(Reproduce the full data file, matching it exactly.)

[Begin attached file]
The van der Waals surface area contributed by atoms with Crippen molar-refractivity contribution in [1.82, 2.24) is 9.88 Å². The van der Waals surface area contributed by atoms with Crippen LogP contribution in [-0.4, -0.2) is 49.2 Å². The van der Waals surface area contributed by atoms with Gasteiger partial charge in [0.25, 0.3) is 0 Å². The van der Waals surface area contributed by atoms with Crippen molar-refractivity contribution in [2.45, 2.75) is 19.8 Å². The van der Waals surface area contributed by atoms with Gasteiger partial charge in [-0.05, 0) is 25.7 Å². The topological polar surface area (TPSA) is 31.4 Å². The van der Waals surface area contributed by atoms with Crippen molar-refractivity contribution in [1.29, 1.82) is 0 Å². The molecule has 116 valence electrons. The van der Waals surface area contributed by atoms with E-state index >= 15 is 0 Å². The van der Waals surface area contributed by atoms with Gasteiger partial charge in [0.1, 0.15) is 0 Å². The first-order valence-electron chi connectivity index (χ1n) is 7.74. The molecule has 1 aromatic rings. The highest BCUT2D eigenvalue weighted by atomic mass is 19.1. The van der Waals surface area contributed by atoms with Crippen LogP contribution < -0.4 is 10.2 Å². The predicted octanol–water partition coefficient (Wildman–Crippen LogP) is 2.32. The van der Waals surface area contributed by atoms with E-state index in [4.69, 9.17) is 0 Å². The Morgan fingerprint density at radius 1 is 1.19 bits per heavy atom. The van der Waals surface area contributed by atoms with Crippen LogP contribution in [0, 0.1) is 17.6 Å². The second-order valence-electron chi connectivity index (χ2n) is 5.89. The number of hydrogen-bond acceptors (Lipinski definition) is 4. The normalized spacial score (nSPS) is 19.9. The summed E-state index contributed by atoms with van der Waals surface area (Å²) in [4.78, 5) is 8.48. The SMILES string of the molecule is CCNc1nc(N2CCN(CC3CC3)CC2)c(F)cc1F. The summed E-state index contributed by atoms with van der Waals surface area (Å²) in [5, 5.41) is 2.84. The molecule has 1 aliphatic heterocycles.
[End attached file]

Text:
The van der Waals surface area contributed by atoms with Crippen molar-refractivity contribution in [1.82, 2.24) is 9.88 Å². The van der Waals surface area contributed by atoms with Crippen LogP contribution in [-0.4, -0.2) is 49.2 Å². The van der Waals surface area contributed by atoms with Gasteiger partial charge in [0.25, 0.3) is 0 Å². The van der Waals surface area contributed by atoms with Crippen molar-refractivity contribution in [2.45, 2.75) is 19.8 Å². The van der Waals surface area contributed by atoms with Gasteiger partial charge in [-0.05, 0) is 25.7 Å². The topological polar surface area (TPSA) is 31.4 Å². The van der Waals surface area contributed by atoms with Crippen molar-refractivity contribution in [1.29, 1.82) is 0 Å². The molecule has 116 valence electrons. The van der Waals surface area contributed by atoms with E-state index >= 15 is 0 Å². The van der Waals surface area contributed by atoms with Gasteiger partial charge in [0.1, 0.15) is 0 Å². The first-order valence-electron chi connectivity index (χ1n) is 7.74. The molecule has 1 aromatic rings. The highest BCUT2D eigenvalue weighted by atomic mass is 19.1. The van der Waals surface area contributed by atoms with Crippen LogP contribution < -0.4 is 10.2 Å². The predicted octanol–water partition coefficient (Wildman–Crippen LogP) is 2.32. The van der Waals surface area contributed by atoms with E-state index in [4.69, 9.17) is 0 Å². The Morgan fingerprint density at radius 1 is 1.19 bits per heavy atom. The van der Waals surface area contributed by atoms with Crippen LogP contribution in [0, 0.1) is 17.6 Å². The second-order valence-electron chi connectivity index (χ2n) is 5.89. The number of hydrogen-bond acceptors (Lipinski definition) is 4. The normalized spacial score (nSPS) is 19.9. The summed E-state index contributed by atoms with van der Waals surface area (Å²) in [4.78, 5) is 8.48. The SMILES string of the molecule is CCNc1nc(N2CCN(CC3CC3)CC2)c(F)cc1F. The summed E-state index contributed by atoms with van der Waals surface area (Å²) in [5, 5.41) is 2.84. The molecule has 1 aliphatic heterocycles.